Propelled in large part by rock-bottom interest rates for mortgages, the homeownership rate in the Austin area has skyrocketed.
An August 12 report from the Texas A&M Real Estate Center shows the homeownership rate in Austin hit 65.3 percent in the second quarter of this year. That’s up from 59.4 percent in the first quarter of 2020 and represents the steepest climb in homeownership among Texas cities.
Since the real estate center began tracking Austin’s homeownership rate in 1996, the highest rate was 69.3 percent, seen in the third quarter of 2006; the lowest rate was 49.2 percent in the fourth quarter of 1996.
The upward trend mirrors what's happening statewide. In June, Texas' homeownership rate hit a new high mark.
According to the report, a record 67.5 percent of Texans owned their homes in the second quarter of this year, up from 64.5 percent in the first quarter and from the record low of 60.8 percent in the fourth quarter of 1997.
“Despite falling sales in April and May, Texas’ second-quarter homeownership rate was the highest since record keeping began in 1996. Texas now lags the national rate by only half a percent, the smallest in eight years,” James Gaines, the center’s chief economist, says in an August 12 release.
Here's how the numbers break down in the state's other large cities:
In the second quarter of 2020, the Houston metro area experienced its highest homeownership rate since the center started recording the regional rate in 2005. The area’s homeownership rate was 68.2 percent in the second quarter of this year, up from 65.5 percent in the previous quarter and up from a low of 57.6 percent in the fourth quarter of 2017.
Dallas-Fort Worth hit 64.7 percent in the second quarter of this year. That’s up from 62.7 percent in the first quarter of 2020 and slightly below the high mark of 65 percent in the first quarter of 2010. The real estate center started tracking DFW’s homeownership rate in 2005.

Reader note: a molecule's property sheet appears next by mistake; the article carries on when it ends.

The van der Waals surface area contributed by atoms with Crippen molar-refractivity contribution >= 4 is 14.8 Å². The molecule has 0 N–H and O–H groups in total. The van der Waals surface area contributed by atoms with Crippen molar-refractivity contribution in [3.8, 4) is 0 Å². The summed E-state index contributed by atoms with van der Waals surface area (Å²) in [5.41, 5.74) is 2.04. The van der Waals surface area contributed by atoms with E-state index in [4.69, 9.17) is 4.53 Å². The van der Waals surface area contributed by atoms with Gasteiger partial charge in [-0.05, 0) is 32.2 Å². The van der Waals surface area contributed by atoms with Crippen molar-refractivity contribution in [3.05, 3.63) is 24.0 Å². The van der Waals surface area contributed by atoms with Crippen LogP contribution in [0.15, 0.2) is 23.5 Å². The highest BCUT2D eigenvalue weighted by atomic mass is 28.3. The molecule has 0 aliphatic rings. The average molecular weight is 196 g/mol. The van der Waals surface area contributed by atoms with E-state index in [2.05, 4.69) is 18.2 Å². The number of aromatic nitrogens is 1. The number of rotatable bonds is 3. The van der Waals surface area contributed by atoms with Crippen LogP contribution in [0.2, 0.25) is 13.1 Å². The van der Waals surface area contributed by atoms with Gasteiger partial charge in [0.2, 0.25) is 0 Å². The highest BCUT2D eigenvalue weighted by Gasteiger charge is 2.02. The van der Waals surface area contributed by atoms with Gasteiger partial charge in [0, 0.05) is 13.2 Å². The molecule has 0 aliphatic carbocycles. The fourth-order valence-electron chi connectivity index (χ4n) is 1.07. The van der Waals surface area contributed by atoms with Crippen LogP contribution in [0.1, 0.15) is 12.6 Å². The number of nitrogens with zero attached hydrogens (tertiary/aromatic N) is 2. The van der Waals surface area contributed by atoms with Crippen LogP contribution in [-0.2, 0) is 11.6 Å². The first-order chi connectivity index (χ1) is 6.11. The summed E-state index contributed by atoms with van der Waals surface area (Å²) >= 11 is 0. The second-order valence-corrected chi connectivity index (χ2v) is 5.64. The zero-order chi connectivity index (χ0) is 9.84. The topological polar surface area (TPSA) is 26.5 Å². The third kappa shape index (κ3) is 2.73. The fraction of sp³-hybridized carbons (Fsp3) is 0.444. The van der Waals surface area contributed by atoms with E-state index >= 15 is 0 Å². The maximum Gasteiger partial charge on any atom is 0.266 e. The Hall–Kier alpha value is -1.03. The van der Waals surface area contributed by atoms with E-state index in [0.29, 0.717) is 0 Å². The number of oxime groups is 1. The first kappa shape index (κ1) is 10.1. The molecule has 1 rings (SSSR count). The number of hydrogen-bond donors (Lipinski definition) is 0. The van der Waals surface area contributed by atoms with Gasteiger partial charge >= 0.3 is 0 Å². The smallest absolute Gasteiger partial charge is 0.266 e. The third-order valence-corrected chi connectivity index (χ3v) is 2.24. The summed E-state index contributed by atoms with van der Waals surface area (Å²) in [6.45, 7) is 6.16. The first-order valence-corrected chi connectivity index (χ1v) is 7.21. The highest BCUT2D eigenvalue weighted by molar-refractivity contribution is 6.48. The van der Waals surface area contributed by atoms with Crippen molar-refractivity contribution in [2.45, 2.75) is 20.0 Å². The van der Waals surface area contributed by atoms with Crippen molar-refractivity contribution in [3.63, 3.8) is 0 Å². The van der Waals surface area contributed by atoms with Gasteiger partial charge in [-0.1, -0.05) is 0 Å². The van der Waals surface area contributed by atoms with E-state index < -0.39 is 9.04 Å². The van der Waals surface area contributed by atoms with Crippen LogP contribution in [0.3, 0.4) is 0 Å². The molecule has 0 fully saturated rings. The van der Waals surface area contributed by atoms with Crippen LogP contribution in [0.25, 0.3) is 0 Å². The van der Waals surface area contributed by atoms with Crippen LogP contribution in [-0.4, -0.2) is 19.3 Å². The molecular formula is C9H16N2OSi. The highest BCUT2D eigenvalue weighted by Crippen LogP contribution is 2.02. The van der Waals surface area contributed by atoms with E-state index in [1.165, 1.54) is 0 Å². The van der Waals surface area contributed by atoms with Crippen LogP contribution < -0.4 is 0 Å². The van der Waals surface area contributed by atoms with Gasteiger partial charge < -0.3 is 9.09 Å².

In the San Antonio area, the second-quarter homeownership rate was sandwiched between its highest-ever and lowest-ever rates since 1996. The rate for this year’s second quarter stood at 66.2 percent, up from 66 percent in the previous quarter. Since 1996, the highest rate was 76 percent the fourth quarter of 2004 and the lowest rate was 56.3 percent in the first quarter of 1996.
Spikes in homeownership rates across the state’s four major metro areas came despite a recent jump in median sale prices. Real estate platform Zillow reports that as of the end of June, the median sale price of a single-family home was:
$342,345 in Austin, up 3.7 percent from the same time a year ago.
$289,000 in DFW, up 2.3 percent from the same time a year ago.
$256,400 in Houston, up 1.7 percent from the same time a year ago.
$246,753 in San Antonio, up 3.8 percent from the same time a year ago.
Gaines says pent-up demand and record-low mortgage rates pushed statewide home sales up 29.4 percent in June.
“Texas homes are selling at a record pace. A dwindling supply of active listings and a resurgence in home sales pulled Texas’ months of inventory down to an all-time low of 2.8 months,” according to the real estate center’s report.